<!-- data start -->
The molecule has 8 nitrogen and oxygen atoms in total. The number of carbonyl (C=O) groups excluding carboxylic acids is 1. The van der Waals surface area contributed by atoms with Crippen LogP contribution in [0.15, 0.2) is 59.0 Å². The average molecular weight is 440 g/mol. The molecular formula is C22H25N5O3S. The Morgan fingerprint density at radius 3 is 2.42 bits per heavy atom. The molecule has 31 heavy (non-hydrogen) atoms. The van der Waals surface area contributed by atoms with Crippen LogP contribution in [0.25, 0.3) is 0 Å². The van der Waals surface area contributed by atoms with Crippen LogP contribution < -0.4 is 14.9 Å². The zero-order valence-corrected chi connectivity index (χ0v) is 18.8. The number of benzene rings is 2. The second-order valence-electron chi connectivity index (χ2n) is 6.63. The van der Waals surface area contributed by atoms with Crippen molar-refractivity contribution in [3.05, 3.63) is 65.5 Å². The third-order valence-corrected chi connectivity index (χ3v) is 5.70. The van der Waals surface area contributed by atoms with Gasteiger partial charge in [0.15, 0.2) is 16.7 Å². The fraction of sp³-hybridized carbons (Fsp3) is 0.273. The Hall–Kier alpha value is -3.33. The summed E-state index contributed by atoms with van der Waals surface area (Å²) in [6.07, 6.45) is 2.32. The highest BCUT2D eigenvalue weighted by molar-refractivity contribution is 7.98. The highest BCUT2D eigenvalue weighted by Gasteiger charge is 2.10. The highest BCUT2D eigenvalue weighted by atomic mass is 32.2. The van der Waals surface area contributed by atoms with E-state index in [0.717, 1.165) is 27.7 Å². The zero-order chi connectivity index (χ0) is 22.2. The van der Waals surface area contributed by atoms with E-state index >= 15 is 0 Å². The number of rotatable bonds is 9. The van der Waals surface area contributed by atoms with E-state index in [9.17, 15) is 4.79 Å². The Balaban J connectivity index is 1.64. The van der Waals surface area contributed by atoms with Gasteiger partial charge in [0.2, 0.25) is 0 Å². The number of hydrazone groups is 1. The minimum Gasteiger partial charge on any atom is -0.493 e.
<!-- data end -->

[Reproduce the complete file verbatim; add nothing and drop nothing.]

The molecule has 8 nitrogen and oxygen atoms in total. The number of carbonyl (C=O) groups excluding carboxylic acids is 1. The van der Waals surface area contributed by atoms with Crippen LogP contribution in [0.15, 0.2) is 59.0 Å². The average molecular weight is 440 g/mol. The molecular formula is C22H25N5O3S. The Morgan fingerprint density at radius 3 is 2.42 bits per heavy atom. The molecule has 31 heavy (non-hydrogen) atoms. The van der Waals surface area contributed by atoms with Crippen LogP contribution in [0.25, 0.3) is 0 Å². The van der Waals surface area contributed by atoms with Crippen LogP contribution < -0.4 is 14.9 Å². The zero-order valence-corrected chi connectivity index (χ0v) is 18.8. The number of benzene rings is 2. The second-order valence-electron chi connectivity index (χ2n) is 6.63. The van der Waals surface area contributed by atoms with Crippen molar-refractivity contribution in [3.05, 3.63) is 65.5 Å². The third-order valence-corrected chi connectivity index (χ3v) is 5.70. The van der Waals surface area contributed by atoms with Gasteiger partial charge in [0.15, 0.2) is 16.7 Å². The fraction of sp³-hybridized carbons (Fsp3) is 0.273. The Hall–Kier alpha value is -3.33. The summed E-state index contributed by atoms with van der Waals surface area (Å²) in [6.07, 6.45) is 2.32. The highest BCUT2D eigenvalue weighted by molar-refractivity contribution is 7.98. The highest BCUT2D eigenvalue weighted by Gasteiger charge is 2.10. The highest BCUT2D eigenvalue weighted by atomic mass is 32.2. The van der Waals surface area contributed by atoms with E-state index in [0.717, 1.165) is 27.7 Å². The zero-order chi connectivity index (χ0) is 22.2. The van der Waals surface area contributed by atoms with E-state index >= 15 is 0 Å². The number of rotatable bonds is 9. The van der Waals surface area contributed by atoms with E-state index in [9.17, 15) is 4.79 Å². The Balaban J connectivity index is 1.64. The van der Waals surface area contributed by atoms with Gasteiger partial charge in [0.2, 0.25) is 0 Å². The number of hydrazone groups is 1. The minimum Gasteiger partial charge on any atom is -0.493 e.